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Wednesday, December 10, 2008

Jamin Winans and Double Edge Films Releases Official "INK" Movie Trailer

Hi everyone,

We're very excited to announce that our new feature film "Ink" is finally complete and we have a trailer for you to see at:


We've been working on this film for two years, and yes, you will be the first to see the trailer. We hope you enjoy it and if you're feeling generous, please pass it along to friends.

Many of you helped us make this film and we want to say thanks again for all your support, especially to those who gave us your time.

We also have a new site for "Ink" at http://www.doubleedgefilms.com/ . So once you've watched the trailer on YouTube, come learn more about the film.

Thanks again for watching the trailer and helping us to get word out.

We'll keep you updated as we get closer to the release.

Jamin and The Double Edge Films crew

Interview Series - Night Before the Wedding - Actor Kevin Deen

Actor Kevin Deen on the set of Night Before the Wedding

Tell us one thing about yourself that no one really knows?

I used to be a stripper.

How did you get your start in film?

One of my substitute teachers in high school said that she did extra work. I told her that I wanted to do it too. She told me to look in the yellow pages for talent agencies. I did. I signed with 11 agencies and started working.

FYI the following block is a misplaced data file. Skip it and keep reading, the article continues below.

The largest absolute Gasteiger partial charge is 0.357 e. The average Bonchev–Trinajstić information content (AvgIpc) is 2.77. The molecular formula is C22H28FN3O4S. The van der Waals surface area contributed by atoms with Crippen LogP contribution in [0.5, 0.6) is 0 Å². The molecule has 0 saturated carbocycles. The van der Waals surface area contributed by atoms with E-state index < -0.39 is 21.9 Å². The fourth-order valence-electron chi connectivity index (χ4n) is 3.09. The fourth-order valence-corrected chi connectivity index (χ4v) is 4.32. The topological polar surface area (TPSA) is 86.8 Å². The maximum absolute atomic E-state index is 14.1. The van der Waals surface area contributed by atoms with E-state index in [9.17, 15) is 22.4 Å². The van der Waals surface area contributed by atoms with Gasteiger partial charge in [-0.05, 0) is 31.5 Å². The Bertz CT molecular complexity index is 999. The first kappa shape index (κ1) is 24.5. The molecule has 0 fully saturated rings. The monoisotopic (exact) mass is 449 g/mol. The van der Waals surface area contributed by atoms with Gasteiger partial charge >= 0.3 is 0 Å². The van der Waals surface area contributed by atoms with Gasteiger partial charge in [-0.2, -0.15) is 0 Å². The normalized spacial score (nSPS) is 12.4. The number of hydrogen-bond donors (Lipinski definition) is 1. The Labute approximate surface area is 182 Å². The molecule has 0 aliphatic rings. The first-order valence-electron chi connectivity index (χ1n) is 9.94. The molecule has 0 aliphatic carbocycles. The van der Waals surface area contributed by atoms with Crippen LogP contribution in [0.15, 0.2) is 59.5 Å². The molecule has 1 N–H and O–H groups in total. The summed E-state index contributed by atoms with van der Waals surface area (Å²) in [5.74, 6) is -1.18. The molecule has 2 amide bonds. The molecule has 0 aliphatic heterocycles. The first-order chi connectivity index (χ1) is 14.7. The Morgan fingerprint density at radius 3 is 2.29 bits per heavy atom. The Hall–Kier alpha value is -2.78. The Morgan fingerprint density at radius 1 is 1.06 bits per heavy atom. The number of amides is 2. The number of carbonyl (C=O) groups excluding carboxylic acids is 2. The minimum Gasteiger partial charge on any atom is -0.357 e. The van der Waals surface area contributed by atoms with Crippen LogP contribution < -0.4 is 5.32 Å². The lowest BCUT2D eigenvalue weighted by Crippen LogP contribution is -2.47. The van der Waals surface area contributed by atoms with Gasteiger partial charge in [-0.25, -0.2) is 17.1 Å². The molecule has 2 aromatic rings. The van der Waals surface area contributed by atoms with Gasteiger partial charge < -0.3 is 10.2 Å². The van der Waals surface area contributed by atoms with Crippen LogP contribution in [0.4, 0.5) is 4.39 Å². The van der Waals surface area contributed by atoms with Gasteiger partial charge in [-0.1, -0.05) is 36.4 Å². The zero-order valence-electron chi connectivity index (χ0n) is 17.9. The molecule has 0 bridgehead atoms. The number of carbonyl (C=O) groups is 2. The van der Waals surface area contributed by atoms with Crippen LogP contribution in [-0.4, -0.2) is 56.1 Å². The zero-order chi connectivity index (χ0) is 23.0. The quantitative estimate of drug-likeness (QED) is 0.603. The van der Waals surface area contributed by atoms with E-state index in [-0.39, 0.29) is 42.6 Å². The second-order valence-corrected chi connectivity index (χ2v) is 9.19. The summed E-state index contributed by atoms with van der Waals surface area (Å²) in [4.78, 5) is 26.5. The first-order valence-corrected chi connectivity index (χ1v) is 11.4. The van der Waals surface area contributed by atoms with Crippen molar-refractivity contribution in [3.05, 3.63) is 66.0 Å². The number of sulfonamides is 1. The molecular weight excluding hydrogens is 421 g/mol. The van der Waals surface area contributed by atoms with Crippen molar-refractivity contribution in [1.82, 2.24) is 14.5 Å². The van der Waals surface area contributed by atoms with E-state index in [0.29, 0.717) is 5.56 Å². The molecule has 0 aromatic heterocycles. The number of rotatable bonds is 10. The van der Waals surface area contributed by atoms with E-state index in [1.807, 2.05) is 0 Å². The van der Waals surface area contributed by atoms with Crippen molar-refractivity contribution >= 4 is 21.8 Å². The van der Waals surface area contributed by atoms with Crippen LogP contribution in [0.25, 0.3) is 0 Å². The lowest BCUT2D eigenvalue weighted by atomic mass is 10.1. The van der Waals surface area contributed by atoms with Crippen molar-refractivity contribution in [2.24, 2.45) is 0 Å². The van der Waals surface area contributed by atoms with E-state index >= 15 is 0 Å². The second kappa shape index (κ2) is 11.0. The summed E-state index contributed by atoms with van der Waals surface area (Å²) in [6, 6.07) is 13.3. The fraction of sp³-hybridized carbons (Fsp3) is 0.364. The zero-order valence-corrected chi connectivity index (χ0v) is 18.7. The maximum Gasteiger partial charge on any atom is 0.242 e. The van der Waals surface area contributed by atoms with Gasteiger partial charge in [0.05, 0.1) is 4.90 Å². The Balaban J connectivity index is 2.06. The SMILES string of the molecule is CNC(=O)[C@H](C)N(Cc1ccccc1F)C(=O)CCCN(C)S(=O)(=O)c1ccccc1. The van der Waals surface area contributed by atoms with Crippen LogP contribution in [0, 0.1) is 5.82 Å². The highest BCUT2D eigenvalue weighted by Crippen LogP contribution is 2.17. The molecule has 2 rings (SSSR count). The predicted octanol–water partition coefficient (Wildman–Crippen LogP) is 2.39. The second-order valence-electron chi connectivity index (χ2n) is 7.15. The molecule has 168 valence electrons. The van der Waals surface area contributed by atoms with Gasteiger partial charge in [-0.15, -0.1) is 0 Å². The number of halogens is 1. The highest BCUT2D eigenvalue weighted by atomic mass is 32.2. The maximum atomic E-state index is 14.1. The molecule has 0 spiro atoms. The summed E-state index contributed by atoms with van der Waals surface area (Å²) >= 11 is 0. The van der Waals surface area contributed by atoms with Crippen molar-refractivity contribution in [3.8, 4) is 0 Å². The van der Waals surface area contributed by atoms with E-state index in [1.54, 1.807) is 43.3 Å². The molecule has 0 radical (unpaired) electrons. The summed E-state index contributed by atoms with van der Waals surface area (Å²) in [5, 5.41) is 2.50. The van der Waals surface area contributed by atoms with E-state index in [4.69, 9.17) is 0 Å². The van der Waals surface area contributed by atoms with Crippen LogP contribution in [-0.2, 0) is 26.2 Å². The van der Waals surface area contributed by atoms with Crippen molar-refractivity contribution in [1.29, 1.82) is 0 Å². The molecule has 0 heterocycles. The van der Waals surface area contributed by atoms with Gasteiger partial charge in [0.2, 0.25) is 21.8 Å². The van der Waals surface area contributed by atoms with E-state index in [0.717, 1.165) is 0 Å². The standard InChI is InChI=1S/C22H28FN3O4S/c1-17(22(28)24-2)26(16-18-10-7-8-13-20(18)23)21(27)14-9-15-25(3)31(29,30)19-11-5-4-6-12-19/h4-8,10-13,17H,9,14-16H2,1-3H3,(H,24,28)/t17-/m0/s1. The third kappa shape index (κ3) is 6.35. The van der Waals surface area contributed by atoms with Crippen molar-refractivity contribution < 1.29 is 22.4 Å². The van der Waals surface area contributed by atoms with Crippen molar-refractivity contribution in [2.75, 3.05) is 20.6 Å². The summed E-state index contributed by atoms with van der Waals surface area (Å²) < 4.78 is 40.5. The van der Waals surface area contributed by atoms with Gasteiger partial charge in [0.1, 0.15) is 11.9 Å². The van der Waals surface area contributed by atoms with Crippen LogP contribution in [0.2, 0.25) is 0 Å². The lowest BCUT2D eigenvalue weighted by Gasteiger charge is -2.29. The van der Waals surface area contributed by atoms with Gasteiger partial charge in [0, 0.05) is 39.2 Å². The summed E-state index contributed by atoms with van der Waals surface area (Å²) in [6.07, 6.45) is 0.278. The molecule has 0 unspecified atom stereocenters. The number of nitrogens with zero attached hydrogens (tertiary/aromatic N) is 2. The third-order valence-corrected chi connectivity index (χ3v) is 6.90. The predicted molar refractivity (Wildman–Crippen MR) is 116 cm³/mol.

How did you get involved in “Night Before the Wedding”?

My friend wrote the part for me and gave me the role.

What is your role in this project?

I play Norm Satyanaraya. Norm is an innocent, simple guy who tries his best to be moral and do the right thing. He can also be a little frugal with money. Norm does not have a lot of experience with the opposite sex. Ironically, his extreme respect for women sometimes turns them off.

What attracted you to working on this film?

The director is a good friend of mine and I've been in several of his past projects. Based on that, it was hard to turn down the part. I was also excited to work with the rest of the cast because I knew most of them and liked them all. I fell in love with the character of Norm. When reading the script, many ideas came to mind as to what I wanted to do with the role. I also have complete trust in how David Branin writes for me. He has a knack for bringing out my best performances.

What was the most challenging thing you had to face with this project?

It was very challenging running away from the set fast enough when I had to fart in order to protect the cast and crew from inhaling my toxic gases.

Actor Kevin Deen poses in a photo with Actress La'Rin Lane

What did you love most about being involved with this production?

I loved getting lost in the character of Norm.

Is this a film for women to see?

Some might enjoy it but I think this film is primarily geared for men.